Over the past year and a half Samsung has used probably the biggest differentiation feature for tablets (and very large phones) among all tablet and smartphone manufacturers, including Apple. That feature is of course the S-pen, an active pen that is much more accurate than a capacitive pen, which I've personally found to be barely more usable than your finger, in general.
With rumors about a whole bunch of devices supporting the S-pen this year, this news of Samsung buying 5% of Wacom comes as no surprise. The S-pen was made in partnership with Wacom, which is the best active pen maker on the market, so of course the S-pen is as good as it is. Buying share in Wacom ensures that Samsung will have a long-term relationship with Wacom, and they should be helping them make such pens for years to come.
Contrary to what Steve Jobs said years ago that if you need a stylus, you're doing it wrong, I believe the stylus, or at least active pens are making a come back into the mobile market. The difference between now and then, is that back then those PDA's would've been very hard to use without a pen, and they needed the pens to work properly. But today any touchscreen device works very well without a pen. However, the active pen can be very useful for things like drawing and handwriting.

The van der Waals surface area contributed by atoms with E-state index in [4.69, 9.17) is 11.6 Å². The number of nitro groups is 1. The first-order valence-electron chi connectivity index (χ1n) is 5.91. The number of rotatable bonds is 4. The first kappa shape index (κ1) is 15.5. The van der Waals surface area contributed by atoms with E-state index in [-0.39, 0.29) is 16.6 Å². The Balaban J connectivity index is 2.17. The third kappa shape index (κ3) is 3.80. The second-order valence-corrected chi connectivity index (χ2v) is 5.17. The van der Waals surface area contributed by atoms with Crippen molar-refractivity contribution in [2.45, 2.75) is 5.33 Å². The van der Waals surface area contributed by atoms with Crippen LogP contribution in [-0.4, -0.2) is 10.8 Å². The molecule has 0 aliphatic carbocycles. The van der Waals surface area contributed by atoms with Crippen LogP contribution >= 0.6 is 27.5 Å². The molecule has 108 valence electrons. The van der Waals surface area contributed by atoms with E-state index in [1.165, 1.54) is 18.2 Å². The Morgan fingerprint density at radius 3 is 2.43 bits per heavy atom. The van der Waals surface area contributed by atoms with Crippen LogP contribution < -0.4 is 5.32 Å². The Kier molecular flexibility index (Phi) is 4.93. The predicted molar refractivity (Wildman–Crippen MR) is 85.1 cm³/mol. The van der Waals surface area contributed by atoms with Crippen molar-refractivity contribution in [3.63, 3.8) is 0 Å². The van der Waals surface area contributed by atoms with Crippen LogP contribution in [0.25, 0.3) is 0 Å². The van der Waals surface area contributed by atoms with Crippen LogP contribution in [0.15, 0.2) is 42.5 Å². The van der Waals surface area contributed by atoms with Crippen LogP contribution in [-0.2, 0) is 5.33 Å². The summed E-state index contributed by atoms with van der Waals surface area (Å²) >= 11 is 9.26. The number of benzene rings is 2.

Some people may like to take notes by writing them down on the screen, as they would if they had a paper notebook, or they like doing school work on these devices in this way, while others like to draw on them, especially people with an eye for drawing and design. So Samsung is really exploring that part of the market.
I think we'll see a lot more Note-like devices in the coming years from Samsung, and all of them from 5" to 10" will probably have an S-pen, especially if the price of the S-pen becomes almost negligible, and they don't have to worry about adding the pen but compromising on other specs, such as using a lower resolution than they should, like in the upcoming Note 8.0.